Examining Issues Surrounding Uncertain Performance of Green Building Materials

December 5, 2011

Trade magazine articles warn design professionals and contractors about the perils of agreements that they engage in when it comes to certain green performance or LEED type certifications. Guarantees and warranties are a hot topic of discussion among those involved in the design and construction industry. Tension can occur between an owner who is paying for green construction methods and materials and designers and contractors, who because of untried methods and products, are wary of providing guarantees in regard to meeting green certifications or standards. Industry lawyers advise designers and contractors to specifically state in their contracts that the owner recognizes that achieving green construction goals are subject to unknown factors. Meanwhile, an attorney for a homeowner would advise a contract to specify that green building goals, guarantees and standards must be met. Why else would the owner pay more money for the material or product costs and for the time it may take to execute the installation?

Designers, contractors who specialize in green building along with new products purporting to be earth friendly are flooding the market. A look at regional advertisements in newspapers and magazines attest to promises of green construction specialization and products. Industry journals have pages of advertisements promoting green methods and products promising increased energy efficiency and sustainability. Here are some facts that might dash a homeowner’s hope and expectation in regard to latest, cutting-edge green building merchandise:

  1. New and unproven products may not provide the performance promised resulting in standard or even increased energy costs to the owners.
  2. Increased insulation can actually provide only a nominal if any energy savings to the owner if exposure to the elements is not addressed (i.e. sun exposure, wind, snow, elevation, etc).
  3. Reuse of existing or recycled materials may not integrate well with other products causing compatibility problems.
  4. New construction materials not fully tested over time could result in failures damaging other parts of a building.

Unforeseen problems caused by green construction and materials could cause damage resulting in new liability to designers and contractors.

Some designers and builders are savvy to the idea that agreeing to use best building practices may set them up to being held to a higher standard of care than designers and builders that go about a project more conventionally. The “standard of care” is a term that attorneys use. Ultimately this standard currently remains an unknown when it is applied to those involved with green construction projects.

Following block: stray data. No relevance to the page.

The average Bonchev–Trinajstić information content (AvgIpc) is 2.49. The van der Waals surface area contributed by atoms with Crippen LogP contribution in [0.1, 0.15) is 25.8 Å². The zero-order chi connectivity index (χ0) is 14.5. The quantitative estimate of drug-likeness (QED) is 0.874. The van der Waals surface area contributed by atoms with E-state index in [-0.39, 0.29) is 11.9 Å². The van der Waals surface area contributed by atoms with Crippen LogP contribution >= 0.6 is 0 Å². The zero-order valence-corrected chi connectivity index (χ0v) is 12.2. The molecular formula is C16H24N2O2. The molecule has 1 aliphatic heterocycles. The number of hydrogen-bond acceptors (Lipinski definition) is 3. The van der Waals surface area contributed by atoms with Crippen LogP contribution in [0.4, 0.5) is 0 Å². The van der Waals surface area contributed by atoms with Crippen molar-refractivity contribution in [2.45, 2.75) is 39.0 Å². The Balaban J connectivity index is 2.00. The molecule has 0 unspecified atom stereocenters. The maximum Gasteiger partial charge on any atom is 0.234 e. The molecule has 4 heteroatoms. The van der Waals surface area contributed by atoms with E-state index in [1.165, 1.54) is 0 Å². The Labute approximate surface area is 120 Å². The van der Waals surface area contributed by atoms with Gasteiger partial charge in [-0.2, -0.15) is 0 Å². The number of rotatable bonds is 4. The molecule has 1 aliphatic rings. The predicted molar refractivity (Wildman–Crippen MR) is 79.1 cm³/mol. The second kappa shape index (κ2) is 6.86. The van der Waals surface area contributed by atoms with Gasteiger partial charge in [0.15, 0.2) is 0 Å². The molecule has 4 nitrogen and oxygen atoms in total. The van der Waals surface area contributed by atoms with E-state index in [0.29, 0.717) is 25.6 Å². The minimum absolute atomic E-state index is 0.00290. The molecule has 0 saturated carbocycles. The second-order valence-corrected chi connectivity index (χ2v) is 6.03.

Since the introduction of products such as EIFS exterior cladding and elastomeric paint, combined with increased energy efficiency requirements, damage can occur to structures caused by either complying with recommendations or experiencing a product that was improperly installed. EIFS exterior cladding systems have failed to perform as unintended water has seeped into the siding, causing dry rot and mold damage. Improperly applied elastomeric paint traps water inside the building envelope causing dry rot, mold and other water damage. Beyond the use of such materials, homeowners should consider how increased energy efficiency requirements impact a home or building’s ability to “breathe” resulting in moisture damage to interior walls, cabinets and other surfaces.

Garden roofs which are marketed as providing significant energy savings have often resulted in leaks causing water intrusion into a building. Increased exterior air in humid climates has resulted in unintended interior moisture causing mold and water damage.

All of these instances point up the fact that some new, unproven products, materials and methods can have unintended, negative consequences which would not occur had conventional building methods been utilized. That risk must be considered by all parties before embarking on the lofty undertaking of a green construction project.

This article was written by attorney Glen Van Dyke of the Van Dyke Law Group, which has offices in Truckee, Eldorado Hills, San Francisco and Las Vegas. Van Dyke has represented thousands of residential and commercial property owners and homeowners’ associations in the resolution of disputes over the construction of their homes or buildings. Property owners who have questions about possible legal issues concerning licensed contractors and designers in both California and Nevada can call 877-868-7013 for more information.

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